Most of NYC Subway stations are grimy, dirty, and generally pretty gross. Manhattan's are a little bit cleaner, because, you know, tourists. But there is one hidden gem among them, that has been closed since 1945. It is only opened for tours once in a while, and this weekend and a weekend in April is one of those once in a while times.

          This is one of the original subway stations from when the Subway opened on October 27, 1904. Unlike the rest of the subway line, City Hall station had tall tile arches, brass fixtures, chandeliers, skylights, polychrome tile, and elegant curves that ran along the platform. It was lit by wrought iron chandeliers and the three skylights of cut amethyst glass that allowed sunshine onto parts of the platform. During World War II, the skylights were blacked out with tar for safety.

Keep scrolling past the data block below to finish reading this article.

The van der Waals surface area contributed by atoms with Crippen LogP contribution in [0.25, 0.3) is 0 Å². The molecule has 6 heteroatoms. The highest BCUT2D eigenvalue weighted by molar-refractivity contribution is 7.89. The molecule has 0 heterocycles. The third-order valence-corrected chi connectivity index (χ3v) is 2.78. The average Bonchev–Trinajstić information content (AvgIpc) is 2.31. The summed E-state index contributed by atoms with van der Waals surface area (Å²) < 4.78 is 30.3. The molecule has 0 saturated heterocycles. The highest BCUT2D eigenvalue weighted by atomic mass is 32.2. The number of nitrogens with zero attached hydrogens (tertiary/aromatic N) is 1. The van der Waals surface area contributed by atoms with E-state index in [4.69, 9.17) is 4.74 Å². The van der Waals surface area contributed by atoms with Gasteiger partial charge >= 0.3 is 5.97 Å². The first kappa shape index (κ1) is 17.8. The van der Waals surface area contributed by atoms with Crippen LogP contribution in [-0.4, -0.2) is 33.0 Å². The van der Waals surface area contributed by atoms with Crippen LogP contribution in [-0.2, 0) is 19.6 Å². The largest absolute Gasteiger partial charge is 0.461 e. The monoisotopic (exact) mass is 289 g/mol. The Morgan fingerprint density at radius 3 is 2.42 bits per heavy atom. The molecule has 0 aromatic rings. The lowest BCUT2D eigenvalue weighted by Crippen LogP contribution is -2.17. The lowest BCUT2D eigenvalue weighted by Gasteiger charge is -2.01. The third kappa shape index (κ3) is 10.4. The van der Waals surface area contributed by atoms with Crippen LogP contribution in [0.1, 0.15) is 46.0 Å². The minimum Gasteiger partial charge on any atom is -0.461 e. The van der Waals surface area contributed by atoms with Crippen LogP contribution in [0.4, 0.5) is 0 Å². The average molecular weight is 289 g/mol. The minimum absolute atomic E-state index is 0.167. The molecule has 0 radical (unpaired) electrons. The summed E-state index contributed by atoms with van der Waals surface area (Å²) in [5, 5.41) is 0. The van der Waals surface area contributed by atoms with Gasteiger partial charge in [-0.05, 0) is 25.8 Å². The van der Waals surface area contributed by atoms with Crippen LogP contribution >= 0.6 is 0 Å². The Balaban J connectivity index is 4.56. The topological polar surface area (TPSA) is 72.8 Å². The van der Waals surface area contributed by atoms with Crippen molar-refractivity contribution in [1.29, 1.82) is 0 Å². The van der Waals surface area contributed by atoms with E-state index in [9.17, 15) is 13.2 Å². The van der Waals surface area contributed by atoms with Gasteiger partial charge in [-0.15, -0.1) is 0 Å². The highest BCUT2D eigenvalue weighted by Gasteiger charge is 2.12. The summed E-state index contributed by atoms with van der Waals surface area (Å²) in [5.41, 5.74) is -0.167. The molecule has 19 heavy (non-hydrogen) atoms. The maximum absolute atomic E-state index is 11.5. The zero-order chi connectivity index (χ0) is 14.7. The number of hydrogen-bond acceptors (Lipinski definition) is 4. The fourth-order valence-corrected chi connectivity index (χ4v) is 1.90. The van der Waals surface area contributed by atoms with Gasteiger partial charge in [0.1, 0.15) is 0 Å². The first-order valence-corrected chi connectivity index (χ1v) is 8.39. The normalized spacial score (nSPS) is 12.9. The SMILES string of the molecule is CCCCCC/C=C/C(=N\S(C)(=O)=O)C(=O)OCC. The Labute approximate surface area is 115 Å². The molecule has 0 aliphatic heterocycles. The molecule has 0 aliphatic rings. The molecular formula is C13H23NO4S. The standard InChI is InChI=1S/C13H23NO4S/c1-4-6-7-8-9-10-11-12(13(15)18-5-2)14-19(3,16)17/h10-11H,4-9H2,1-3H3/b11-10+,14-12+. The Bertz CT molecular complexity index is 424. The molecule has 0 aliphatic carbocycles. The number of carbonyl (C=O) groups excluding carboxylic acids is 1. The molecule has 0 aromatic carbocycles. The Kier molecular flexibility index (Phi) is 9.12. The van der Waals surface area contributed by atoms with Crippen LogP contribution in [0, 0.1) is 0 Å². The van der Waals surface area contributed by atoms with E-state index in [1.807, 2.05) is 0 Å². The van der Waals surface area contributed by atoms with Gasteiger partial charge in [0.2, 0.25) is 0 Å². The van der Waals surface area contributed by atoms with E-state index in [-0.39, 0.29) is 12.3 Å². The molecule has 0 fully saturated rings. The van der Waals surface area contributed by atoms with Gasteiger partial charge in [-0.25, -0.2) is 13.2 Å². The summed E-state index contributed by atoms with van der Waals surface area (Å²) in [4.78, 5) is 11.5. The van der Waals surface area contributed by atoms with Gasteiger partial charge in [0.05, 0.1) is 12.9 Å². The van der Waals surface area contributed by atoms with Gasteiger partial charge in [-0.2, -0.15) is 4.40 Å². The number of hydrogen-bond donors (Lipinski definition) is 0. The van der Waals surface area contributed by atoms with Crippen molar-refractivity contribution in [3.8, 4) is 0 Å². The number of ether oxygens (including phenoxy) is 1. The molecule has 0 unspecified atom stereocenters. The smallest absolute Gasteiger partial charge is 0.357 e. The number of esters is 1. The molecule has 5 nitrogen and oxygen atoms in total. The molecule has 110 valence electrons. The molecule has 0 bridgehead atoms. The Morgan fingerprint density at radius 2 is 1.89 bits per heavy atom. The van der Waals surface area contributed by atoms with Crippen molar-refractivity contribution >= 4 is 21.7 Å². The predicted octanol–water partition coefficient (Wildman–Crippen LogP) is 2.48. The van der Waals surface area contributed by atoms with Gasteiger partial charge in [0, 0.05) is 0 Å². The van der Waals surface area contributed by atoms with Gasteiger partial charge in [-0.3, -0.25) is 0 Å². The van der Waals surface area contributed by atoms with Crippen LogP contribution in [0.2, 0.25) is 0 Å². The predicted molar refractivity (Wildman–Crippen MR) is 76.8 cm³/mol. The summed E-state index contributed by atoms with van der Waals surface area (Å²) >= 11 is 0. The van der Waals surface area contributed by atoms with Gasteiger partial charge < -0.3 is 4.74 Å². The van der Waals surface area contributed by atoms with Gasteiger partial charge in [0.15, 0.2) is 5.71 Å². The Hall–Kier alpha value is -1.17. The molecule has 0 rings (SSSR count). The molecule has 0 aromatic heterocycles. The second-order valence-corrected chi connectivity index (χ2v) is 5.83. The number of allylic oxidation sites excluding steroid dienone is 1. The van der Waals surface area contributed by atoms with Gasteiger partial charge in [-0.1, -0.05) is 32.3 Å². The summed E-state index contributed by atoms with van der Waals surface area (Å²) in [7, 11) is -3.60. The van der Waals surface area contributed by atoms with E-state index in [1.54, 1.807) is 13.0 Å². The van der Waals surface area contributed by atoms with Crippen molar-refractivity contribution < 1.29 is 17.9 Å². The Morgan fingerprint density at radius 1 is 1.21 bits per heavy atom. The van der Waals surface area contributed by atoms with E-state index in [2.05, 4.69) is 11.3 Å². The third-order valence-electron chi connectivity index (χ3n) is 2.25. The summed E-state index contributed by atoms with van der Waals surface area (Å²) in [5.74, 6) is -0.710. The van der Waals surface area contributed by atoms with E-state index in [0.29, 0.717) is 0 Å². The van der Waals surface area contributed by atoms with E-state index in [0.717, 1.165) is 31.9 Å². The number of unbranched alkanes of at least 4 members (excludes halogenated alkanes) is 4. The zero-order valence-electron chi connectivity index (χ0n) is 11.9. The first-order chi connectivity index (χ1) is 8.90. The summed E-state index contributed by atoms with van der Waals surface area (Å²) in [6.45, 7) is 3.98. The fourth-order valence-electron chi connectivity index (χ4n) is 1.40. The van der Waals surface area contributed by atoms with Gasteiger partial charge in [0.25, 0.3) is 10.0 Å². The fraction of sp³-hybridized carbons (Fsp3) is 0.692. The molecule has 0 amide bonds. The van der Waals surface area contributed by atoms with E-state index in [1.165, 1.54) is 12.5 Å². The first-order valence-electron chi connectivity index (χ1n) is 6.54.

As the subway ridership increased the need for larger trains, more cars, and bigger platforms was evident. The smaller platform, and the curve of the platfrorm deemed the station unsafe for use in the 1940's . It's last day of use was December 31, 1945.  
You can see here, the track is too curvy for the more modern and larger subway cars.

You need to be a member of the MTA, which for a person would cost $50, and then the tour is $40, and there are 2 tours each day on February 16 and April 12. Here is the link for the tours, scroll down to Offsite tours, and it is the Jewel in the Crown:Old City Hall Station.

I have tried to take the 6 train past the last stop, because it goes past here, but never saw anything, then realized the lights are not on. So that little trick is a myth, the times I have tried it.

No comments:

Post a Comment